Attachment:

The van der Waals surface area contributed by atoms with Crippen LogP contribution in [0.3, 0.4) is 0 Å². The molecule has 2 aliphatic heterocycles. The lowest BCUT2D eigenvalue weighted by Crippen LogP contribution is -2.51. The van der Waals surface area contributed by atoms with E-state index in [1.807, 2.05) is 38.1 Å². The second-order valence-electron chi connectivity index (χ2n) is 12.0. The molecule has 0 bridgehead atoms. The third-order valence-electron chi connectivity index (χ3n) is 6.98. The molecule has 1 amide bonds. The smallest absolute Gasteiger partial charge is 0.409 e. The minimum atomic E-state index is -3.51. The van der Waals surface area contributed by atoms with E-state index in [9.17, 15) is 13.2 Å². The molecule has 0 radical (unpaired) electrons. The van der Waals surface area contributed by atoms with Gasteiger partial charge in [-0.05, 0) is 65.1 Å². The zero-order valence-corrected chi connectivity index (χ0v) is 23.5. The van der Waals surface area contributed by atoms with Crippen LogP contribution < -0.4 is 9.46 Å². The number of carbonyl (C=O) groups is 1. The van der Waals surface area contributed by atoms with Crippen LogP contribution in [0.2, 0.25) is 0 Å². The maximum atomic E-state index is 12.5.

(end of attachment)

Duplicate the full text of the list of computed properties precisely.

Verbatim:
The van der Waals surface area contributed by atoms with Crippen LogP contribution in [0.3, 0.4) is 0 Å². The molecule has 2 aliphatic heterocycles. The lowest BCUT2D eigenvalue weighted by Crippen LogP contribution is -2.51. The van der Waals surface area contributed by atoms with E-state index in [1.807, 2.05) is 38.1 Å². The second-order valence-electron chi connectivity index (χ2n) is 12.0. The molecule has 0 bridgehead atoms. The third-order valence-electron chi connectivity index (χ3n) is 6.98. The molecule has 1 amide bonds. The smallest absolute Gasteiger partial charge is 0.409 e. The minimum atomic E-state index is -3.51. The van der Waals surface area contributed by atoms with E-state index in [9.17, 15) is 13.2 Å². The molecule has 0 radical (unpaired) electrons. The van der Waals surface area contributed by atoms with Gasteiger partial charge in [-0.05, 0) is 65.1 Å². The zero-order valence-corrected chi connectivity index (χ0v) is 23.5. The van der Waals surface area contributed by atoms with Crippen LogP contribution < -0.4 is 9.46 Å². The number of carbonyl (C=O) groups is 1. The van der Waals surface area contributed by atoms with Crippen LogP contribution in [0.2, 0.25) is 0 Å². The maximum atomic E-state index is 12.5.